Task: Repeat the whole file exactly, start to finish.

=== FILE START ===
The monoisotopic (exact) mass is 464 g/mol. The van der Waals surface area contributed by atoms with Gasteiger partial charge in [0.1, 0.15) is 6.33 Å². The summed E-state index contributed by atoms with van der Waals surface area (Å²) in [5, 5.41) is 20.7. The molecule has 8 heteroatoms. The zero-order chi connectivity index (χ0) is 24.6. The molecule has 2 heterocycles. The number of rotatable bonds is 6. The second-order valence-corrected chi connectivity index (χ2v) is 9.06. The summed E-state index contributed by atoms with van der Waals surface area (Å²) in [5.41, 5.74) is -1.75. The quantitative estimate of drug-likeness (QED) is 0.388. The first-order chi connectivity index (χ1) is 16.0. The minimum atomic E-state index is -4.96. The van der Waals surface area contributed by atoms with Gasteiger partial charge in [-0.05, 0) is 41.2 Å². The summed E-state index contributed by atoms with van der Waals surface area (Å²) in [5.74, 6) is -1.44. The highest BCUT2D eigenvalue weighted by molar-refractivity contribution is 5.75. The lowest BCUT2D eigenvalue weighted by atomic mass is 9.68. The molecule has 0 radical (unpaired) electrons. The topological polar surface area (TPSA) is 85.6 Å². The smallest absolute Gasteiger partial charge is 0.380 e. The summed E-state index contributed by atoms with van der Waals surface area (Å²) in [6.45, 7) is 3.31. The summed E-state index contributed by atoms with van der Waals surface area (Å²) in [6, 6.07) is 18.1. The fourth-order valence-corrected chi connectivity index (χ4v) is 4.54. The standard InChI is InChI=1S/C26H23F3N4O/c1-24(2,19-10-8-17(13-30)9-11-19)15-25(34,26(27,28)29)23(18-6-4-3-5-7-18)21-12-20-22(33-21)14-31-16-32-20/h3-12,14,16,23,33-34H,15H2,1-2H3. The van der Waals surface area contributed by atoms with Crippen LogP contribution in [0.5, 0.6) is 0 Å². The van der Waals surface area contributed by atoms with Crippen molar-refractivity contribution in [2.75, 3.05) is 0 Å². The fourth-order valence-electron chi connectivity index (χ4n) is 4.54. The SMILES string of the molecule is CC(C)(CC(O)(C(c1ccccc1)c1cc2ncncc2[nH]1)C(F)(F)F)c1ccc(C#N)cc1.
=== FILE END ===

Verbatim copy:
The monoisotopic (exact) mass is 464 g/mol. The van der Waals surface area contributed by atoms with Gasteiger partial charge in [0.1, 0.15) is 6.33 Å². The summed E-state index contributed by atoms with van der Waals surface area (Å²) in [5, 5.41) is 20.7. The molecule has 8 heteroatoms. The zero-order chi connectivity index (χ0) is 24.6. The molecule has 2 heterocycles. The number of rotatable bonds is 6. The second-order valence-corrected chi connectivity index (χ2v) is 9.06. The summed E-state index contributed by atoms with van der Waals surface area (Å²) in [5.41, 5.74) is -1.75. The quantitative estimate of drug-likeness (QED) is 0.388. The first-order chi connectivity index (χ1) is 16.0. The minimum atomic E-state index is -4.96. The van der Waals surface area contributed by atoms with Gasteiger partial charge in [-0.05, 0) is 41.2 Å². The summed E-state index contributed by atoms with van der Waals surface area (Å²) in [5.74, 6) is -1.44. The highest BCUT2D eigenvalue weighted by molar-refractivity contribution is 5.75. The lowest BCUT2D eigenvalue weighted by atomic mass is 9.68. The molecule has 0 radical (unpaired) electrons. The topological polar surface area (TPSA) is 85.6 Å². The smallest absolute Gasteiger partial charge is 0.380 e. The summed E-state index contributed by atoms with van der Waals surface area (Å²) in [6.45, 7) is 3.31. The summed E-state index contributed by atoms with van der Waals surface area (Å²) in [6, 6.07) is 18.1. The fourth-order valence-corrected chi connectivity index (χ4v) is 4.54. The standard InChI is InChI=1S/C26H23F3N4O/c1-24(2,19-10-8-17(13-30)9-11-19)15-25(34,26(27,28)29)23(18-6-4-3-5-7-18)21-12-20-22(33-21)14-31-16-32-20/h3-12,14,16,23,33-34H,15H2,1-2H3. The van der Waals surface area contributed by atoms with Crippen LogP contribution in [0.5, 0.6) is 0 Å². The van der Waals surface area contributed by atoms with Crippen molar-refractivity contribution in [2.75, 3.05) is 0 Å². The fourth-order valence-electron chi connectivity index (χ4n) is 4.54. The SMILES string of the molecule is CC(C)(CC(O)(C(c1ccccc1)c1cc2ncncc2[nH]1)C(F)(F)F)c1ccc(C#N)cc1.